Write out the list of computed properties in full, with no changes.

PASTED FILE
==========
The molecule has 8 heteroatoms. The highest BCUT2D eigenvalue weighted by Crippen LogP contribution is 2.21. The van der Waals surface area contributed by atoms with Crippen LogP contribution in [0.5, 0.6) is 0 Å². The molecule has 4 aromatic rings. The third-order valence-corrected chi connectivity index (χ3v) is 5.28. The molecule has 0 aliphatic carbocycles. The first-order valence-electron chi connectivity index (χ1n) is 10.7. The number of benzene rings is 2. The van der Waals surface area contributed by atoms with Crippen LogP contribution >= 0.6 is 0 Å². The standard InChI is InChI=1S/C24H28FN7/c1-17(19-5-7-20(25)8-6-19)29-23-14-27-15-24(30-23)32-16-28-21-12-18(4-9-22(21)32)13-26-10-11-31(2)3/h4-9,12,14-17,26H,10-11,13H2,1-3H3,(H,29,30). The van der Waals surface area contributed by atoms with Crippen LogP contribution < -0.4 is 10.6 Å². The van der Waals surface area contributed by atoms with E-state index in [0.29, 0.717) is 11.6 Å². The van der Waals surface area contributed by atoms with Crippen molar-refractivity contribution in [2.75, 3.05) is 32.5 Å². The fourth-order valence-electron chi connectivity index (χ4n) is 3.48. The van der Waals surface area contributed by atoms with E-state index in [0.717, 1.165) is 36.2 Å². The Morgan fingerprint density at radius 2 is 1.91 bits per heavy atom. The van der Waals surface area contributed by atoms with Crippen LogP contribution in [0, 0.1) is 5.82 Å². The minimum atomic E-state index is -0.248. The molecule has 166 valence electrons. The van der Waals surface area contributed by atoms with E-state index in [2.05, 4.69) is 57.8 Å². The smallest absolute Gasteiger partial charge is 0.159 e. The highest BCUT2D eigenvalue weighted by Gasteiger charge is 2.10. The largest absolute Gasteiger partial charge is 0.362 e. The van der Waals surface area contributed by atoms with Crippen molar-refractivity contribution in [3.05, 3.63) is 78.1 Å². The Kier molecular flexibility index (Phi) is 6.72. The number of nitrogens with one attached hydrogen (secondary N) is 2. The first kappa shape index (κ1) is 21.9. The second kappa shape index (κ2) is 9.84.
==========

The molecule has 8 heteroatoms. The highest BCUT2D eigenvalue weighted by Crippen LogP contribution is 2.21. The van der Waals surface area contributed by atoms with Crippen LogP contribution in [0.5, 0.6) is 0 Å². The molecule has 4 aromatic rings. The third-order valence-corrected chi connectivity index (χ3v) is 5.28. The molecule has 0 aliphatic carbocycles. The first-order valence-electron chi connectivity index (χ1n) is 10.7. The number of benzene rings is 2. The van der Waals surface area contributed by atoms with Crippen LogP contribution >= 0.6 is 0 Å². The standard InChI is InChI=1S/C24H28FN7/c1-17(19-5-7-20(25)8-6-19)29-23-14-27-15-24(30-23)32-16-28-21-12-18(4-9-22(21)32)13-26-10-11-31(2)3/h4-9,12,14-17,26H,10-11,13H2,1-3H3,(H,29,30). The van der Waals surface area contributed by atoms with Crippen LogP contribution < -0.4 is 10.6 Å². The van der Waals surface area contributed by atoms with E-state index in [0.29, 0.717) is 11.6 Å². The van der Waals surface area contributed by atoms with Crippen molar-refractivity contribution in [2.75, 3.05) is 32.5 Å². The fourth-order valence-electron chi connectivity index (χ4n) is 3.48. The van der Waals surface area contributed by atoms with E-state index in [0.717, 1.165) is 36.2 Å². The Morgan fingerprint density at radius 2 is 1.91 bits per heavy atom. The van der Waals surface area contributed by atoms with Crippen LogP contribution in [0, 0.1) is 5.82 Å². The minimum atomic E-state index is -0.248. The molecule has 166 valence electrons. The van der Waals surface area contributed by atoms with E-state index in [2.05, 4.69) is 57.8 Å². The smallest absolute Gasteiger partial charge is 0.159 e. The highest BCUT2D eigenvalue weighted by Gasteiger charge is 2.10. The largest absolute Gasteiger partial charge is 0.362 e. The van der Waals surface area contributed by atoms with Crippen molar-refractivity contribution in [3.05, 3.63) is 78.1 Å². The Kier molecular flexibility index (Phi) is 6.72. The number of nitrogens with one attached hydrogen (secondary N) is 2. The first kappa shape index (κ1) is 21.9. The second kappa shape index (κ2) is 9.84.